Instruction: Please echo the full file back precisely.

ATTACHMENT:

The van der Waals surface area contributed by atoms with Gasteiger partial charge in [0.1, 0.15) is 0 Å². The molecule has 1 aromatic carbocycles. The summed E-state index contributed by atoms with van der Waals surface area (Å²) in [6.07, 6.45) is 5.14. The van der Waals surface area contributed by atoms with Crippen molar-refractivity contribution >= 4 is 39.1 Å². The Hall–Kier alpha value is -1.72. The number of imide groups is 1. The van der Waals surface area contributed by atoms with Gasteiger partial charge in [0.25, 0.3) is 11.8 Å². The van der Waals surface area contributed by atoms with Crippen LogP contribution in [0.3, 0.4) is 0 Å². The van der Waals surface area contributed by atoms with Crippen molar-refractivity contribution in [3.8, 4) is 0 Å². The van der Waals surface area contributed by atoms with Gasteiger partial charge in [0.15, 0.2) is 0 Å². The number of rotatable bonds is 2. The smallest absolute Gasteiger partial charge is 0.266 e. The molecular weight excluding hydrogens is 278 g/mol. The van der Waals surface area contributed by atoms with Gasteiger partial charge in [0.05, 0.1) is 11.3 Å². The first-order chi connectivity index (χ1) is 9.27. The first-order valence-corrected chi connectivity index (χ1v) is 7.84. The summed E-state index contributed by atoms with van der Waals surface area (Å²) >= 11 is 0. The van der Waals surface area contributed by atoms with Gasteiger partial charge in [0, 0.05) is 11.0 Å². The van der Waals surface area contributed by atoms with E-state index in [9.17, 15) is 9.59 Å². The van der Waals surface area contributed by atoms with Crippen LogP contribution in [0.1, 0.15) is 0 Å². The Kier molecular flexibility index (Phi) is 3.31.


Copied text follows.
The van der Waals surface area contributed by atoms with Gasteiger partial charge in [0.1, 0.15) is 0 Å². The molecule has 1 aromatic carbocycles. The summed E-state index contributed by atoms with van der Waals surface area (Å²) in [6.07, 6.45) is 5.14. The van der Waals surface area contributed by atoms with Crippen molar-refractivity contribution >= 4 is 39.1 Å². The Hall–Kier alpha value is -1.72. The number of imide groups is 1. The van der Waals surface area contributed by atoms with Gasteiger partial charge in [0.25, 0.3) is 11.8 Å². The van der Waals surface area contributed by atoms with Crippen LogP contribution in [0.3, 0.4) is 0 Å². The van der Waals surface area contributed by atoms with Crippen molar-refractivity contribution in [3.8, 4) is 0 Å². The van der Waals surface area contributed by atoms with Gasteiger partial charge in [0.15, 0.2) is 0 Å². The number of rotatable bonds is 2. The smallest absolute Gasteiger partial charge is 0.266 e. The molecular weight excluding hydrogens is 278 g/mol. The van der Waals surface area contributed by atoms with Gasteiger partial charge in [0.05, 0.1) is 11.3 Å². The first-order chi connectivity index (χ1) is 9.27. The first-order valence-corrected chi connectivity index (χ1v) is 7.84. The summed E-state index contributed by atoms with van der Waals surface area (Å²) >= 11 is 0. The van der Waals surface area contributed by atoms with Gasteiger partial charge in [0, 0.05) is 11.0 Å². The van der Waals surface area contributed by atoms with E-state index in [9.17, 15) is 9.59 Å². The van der Waals surface area contributed by atoms with Crippen LogP contribution in [0.1, 0.15) is 0 Å². The Kier molecular flexibility index (Phi) is 3.31.